Then is murder the norm? Is murder the rule? If murder is the rule, why different in humans? Socially, humans are considered to have acquired some qualities, which distinguish "humanness" from the rest of the biomass. The point here that these qualities are merely distinct attributes. The idea that humans are unique may be attributed to anthropomorphic arrogance, the same tendency that categorizes "higher" life forms and animals of "lower" strata. However all these qualities are not unique to humans and may be present in varying degrees and organization in other animals/plants. Some of these qualities, are what Aristotle referred to as "Virtues or values unique to humanness."

Love, compassion, justice, mystical transcendence or ethical nature is some of the unique qualities on which humanness built on. These qualities or virtues are responsible for treating death differently among humans than other life forms. It is out of love and compassion that distressed people are allowed to part on their own in their last struggle for life rather than be relieved by some external forces. It is for this same reason that a murder, human or otherwise, is not approved by the society and considered as in human. It is that compassion for fellow beings, good samaritanism and ethical medical practice, which relieves symptoms of infection by treating against those microorganisms which, debilitate, a suffering human being. It is because of human justice that no human allowed to do away with oneself, whatever his physical, mental or material restrictions may be. It is the mystical transcendence of human death that often deigns a certain respect to those humans who have passed away. It is out of respect and dignity for that 'person', though she/he no longer exists as such, various rituals of disposing the dead have evolved. It is that transcendence of the departed members of humanity, is remembered and revered.

The ritualistic sacrificial killing of humans in some simpler societies, where, there is no alienation of death in life, often looked down on as animalistic and barbaric. Similarly, in some other uncomplicated societies, distressed persons who suffer some malady due to age or other reasons are left alone to be relieved by their fellow cosmic organisms or by their relatives. This is often referred to as barbaric on cannibalistic.

In animals, distress noted on grounds of fitness result in elimination during the very early stage of life which in turn results in fit members of their groups, always perfect to the definition of 2 wings, 2 legs and one beak or 4 limbs, one tail and two eyes. Thus, when infants are killed for the fitness reason or for the reason of sexual preference, it is called animalistic behavior.

The unique virtues of love, compassion, ethics and transcendent values mentioned earlier are seemingly not expressed in the former examples and humanness often condones them. However, a few questions remain.

If part of the duties of the medical profession involves relieving symptoms of the suffering out of compassion, then why is euthanasia regarded as being wrong, even though the main struggle of the suffering victim, often intensified by of their intervention? Is it because death should not be brought on by other organisms or any other means, that modern medical technology intervene? Should this intervention be at the expense of the dignity of the suffering patients, whose condition may be no better than an utter vegetable in a comatose condition?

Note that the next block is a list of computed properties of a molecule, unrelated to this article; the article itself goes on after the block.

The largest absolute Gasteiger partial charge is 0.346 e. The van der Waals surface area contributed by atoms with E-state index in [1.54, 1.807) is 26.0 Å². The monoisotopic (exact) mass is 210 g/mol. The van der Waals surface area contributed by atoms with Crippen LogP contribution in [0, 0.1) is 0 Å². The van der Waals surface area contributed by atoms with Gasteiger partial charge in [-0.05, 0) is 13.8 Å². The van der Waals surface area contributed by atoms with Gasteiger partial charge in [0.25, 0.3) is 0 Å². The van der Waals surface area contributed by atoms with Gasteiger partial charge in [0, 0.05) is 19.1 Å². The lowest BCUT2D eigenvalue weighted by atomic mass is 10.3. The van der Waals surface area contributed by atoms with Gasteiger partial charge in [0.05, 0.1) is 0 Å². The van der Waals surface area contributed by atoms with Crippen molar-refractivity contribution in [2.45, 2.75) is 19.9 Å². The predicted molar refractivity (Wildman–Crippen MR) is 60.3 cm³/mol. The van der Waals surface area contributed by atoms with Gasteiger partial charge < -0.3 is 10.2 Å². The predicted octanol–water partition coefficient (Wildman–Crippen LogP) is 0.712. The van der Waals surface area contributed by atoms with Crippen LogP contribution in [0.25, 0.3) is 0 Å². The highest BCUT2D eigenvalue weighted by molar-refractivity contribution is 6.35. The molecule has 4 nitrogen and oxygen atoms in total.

If compassion is the reason for not allowing selective infant killing, why millions of medical pregnancy terminations done?

If justice is the reason for not allowing malformed infants to be killed, why cloning and genetic manipulation done?

If transcendence is the reason for condemning the ritualistic killing of humans, then why, in the name of the law, hanging and execution done?

Is it animalistic traits and lack of ethics that propagates large scale of murder in the name of racial supremacy, religious majority and holy war?

Is it the animalistic instinct in us that impels us to murder in the name of justice in the form of communal riots and civil war?

Is it those traits, that still present in humans and allows global "absolute poverty" to continue?

Is it because of this animalistic behavior of lack of ethics (bioethics) that global ecological disasters planned and executed in an organized manner in the name of progress/development in southern natural resource rich countries?

Is it the animalistic tendency in us that prevents from having the compassion to live with the malformed or sub-intelligent, but prompts us to promote cloning in an effort to produce 'better' and 'perfect' species?

Is it that killing instinct in humans that causes nations to develop nuclear arms in the name of defense?


The author would like to thank the College of Medical Sciences-Nepal for the support and to Prof. R. Ramaswamy for his enthusiastic encouragement and to International Society of Medical Education (Reg. USA) for the financial support.


Maciver, R.M., 1960, Life: Its Dimensions and its bounds. Harper & Brother pub. New York.

(Presented in IAB4, the Fourth World Congress of Bioethics, 04th Nov., 1998-07th Nov., 1998, Tokyo, Japan).